Metropolitan Washington's federal government employment base may be about to shrink some more, as Rep. Michael Barnes (D-Md.) said last week in outlining the potential loss of about 4,500 jobs on nonmilitary payrolls, because of the Reagan administration's budget cuts.
But these layoffs, if they occur in the numbers projected by Barnes or in the much larger volume predicted by others, are not likely to have a significant impact on the local economy because of growth in military payrolls not covered by such surveys and by expansion of the area's private sector.
For example, a recent study by Regional Data Associates, in New Brunswick, N.J., showed that Virginia is one of five states that would receive about 45 percent of increased Defense Department spending under the administration's budget plans. Military installments in the region will benefit, as will defense contractors -- thousands of which, mostly small companies, are located here.
More important to the local economy is the private sector, and nowhere is expansion more evident than in technology and research businesses, some of which rely on government contracts.
Three prime but diverse examples of this trend are Micros Systems Inc., of Beltsville; Biotech Research Laboratories Inc., of Rockville, and Software AG International Inc., of Reston. In addition to being Washington-area enterprises, these companies have one other factor in common: All have recently sold or are planning to sell initial offerings of stock to public investors. Thus, for the first time, detailed information about their businesses have gone on the public record. Some details follow:
Micros Systems, the first of the three to sell stock, went to market with 2 million common shares at $2.50 apiece; after trading as high as $4 a share, Micros has settled down to about $3.50 in the over-the-counter market.
The Beltsville firm, incorporated in 1977, designs, manufacturers and sells electronic terminals that perform cash register and data-processing functions primarily for use in hotels, restaurants and other general retail operations. By offering various packages of programs for users of this equipment, Micros is able to adapt its terminals to numerous applications.
Starting from revenues of $1.4 million in its first full year, Micros expanded to $6.7 million in sales for the year ended late June 28 when an initial profit of $142,000 (7 cents a share) was reported. Micros markets and services its products through a network of some 200 independent dealers and has several retail outlets of its own. As of last October, Micros was delivering terminals at a rate of 220 per month.
Most of the Micros competitors are large national corporations such as NCR Corp. and Sharp Electronics, but the Beltsville company has developed a growing business in three years that now employs about 125 persons. Jeffrey Rice has been president and chief executive of Micros since it began.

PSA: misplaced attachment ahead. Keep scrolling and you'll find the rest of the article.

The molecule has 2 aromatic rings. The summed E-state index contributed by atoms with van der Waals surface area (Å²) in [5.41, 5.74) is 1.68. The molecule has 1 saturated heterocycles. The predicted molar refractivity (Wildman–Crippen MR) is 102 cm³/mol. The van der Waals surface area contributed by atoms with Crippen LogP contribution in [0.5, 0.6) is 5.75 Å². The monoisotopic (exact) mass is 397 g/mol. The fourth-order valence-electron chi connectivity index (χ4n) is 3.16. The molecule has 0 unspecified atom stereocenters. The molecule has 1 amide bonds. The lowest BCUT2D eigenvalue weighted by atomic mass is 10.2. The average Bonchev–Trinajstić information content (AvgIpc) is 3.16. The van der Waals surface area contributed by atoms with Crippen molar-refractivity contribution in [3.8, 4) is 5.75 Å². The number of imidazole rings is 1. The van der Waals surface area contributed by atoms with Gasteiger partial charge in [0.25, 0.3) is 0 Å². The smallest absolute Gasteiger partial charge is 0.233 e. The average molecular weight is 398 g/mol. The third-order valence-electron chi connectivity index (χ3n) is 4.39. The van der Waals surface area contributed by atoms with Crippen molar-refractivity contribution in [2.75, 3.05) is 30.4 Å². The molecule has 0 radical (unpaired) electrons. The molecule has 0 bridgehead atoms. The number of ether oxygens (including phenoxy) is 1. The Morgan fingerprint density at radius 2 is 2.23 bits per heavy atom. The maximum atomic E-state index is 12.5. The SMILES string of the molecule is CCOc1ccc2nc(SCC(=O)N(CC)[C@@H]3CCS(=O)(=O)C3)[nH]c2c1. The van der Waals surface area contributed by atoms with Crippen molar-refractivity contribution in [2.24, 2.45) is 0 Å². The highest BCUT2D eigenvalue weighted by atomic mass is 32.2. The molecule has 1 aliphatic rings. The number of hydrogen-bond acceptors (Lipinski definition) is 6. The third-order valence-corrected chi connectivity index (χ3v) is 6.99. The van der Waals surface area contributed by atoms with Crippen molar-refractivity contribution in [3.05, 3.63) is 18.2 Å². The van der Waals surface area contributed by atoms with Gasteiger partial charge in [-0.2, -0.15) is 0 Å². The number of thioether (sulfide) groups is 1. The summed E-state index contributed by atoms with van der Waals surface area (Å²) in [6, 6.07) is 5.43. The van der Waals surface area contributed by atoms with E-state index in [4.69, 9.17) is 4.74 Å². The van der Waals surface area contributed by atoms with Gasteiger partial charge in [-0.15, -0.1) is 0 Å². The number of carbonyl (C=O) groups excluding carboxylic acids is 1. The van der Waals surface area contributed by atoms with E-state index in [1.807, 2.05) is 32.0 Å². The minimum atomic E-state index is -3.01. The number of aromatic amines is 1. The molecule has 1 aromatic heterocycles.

Biotech Research, which recently went public by selling 575,000 common shares at $6.25 each, is in an entirely different business but is part of a sector that is growing here -- biological and medical research.
Founded in 1973, Biotech has been engaged principally in research under government contract. Proceeds of the public offering were designed to permit commercially saleable products in the health care and food industries, mainly by using recombinant-DNA and hybridoma technologies in which the firm has been a pioneer.
Recombinant-DNA is a method of recombining genes to create new genes, while hybridoma is a new method of producing antibodies by fusing an antibody-producing cell with a tumor cell for production of an antibody with fewer impurities.
Revenues of Biotech have increased to $1.2 million last year from $799,000 on 1979 and $611,000 in 1978. Profits rose to $47,000 (3 cents a share) last year from $33,000 (2 cents) in 1979. The firm has 30 full-time employes and faces competition from six major businesses in the Washington area alone.
The most recent addition to the list of public-company candidates is Software AG International, which has filed a preliminary prospectus with the Securities and Exchange Commission for a proposed offering of 1.6 million shares. The stock is expected to go to market the week of June 8 at approximately $14 to $16 a share.
Software AG is the largest of the three companies, with revenues in the year ended May 31, 1980, of $10.9 million and profits of $368,000 (8 cents a share). In the most recent nine-month period for which figures are available, ended Feb. 28, sales were up substantially to $13.5 million from $8.1 million a year ago, and profits increased to $1.8 million (40 cents) from $99,000 (2 cents).
Since it was founded in 1973, Software AG has been engaged in the volatile business of developing, marketing and providing support services (such as training activities) for a computer system programs. A primary product is Adabas, a data-based management system. Software AG has become one of the largest suppliers of date-based management systems in the independent programming industry, and more than 750 products have been installed for a broad range of U.S. and overseas organizations.
The Adabas program originally was developed by Software AG of West Germany, an affiliated company. John Maguire, who founded the Reston firm, has been president and chief executive since that time. Software AG currently has about 140 employes and the company is planning a major exapansion of its Northern Virginia facilities by 1983.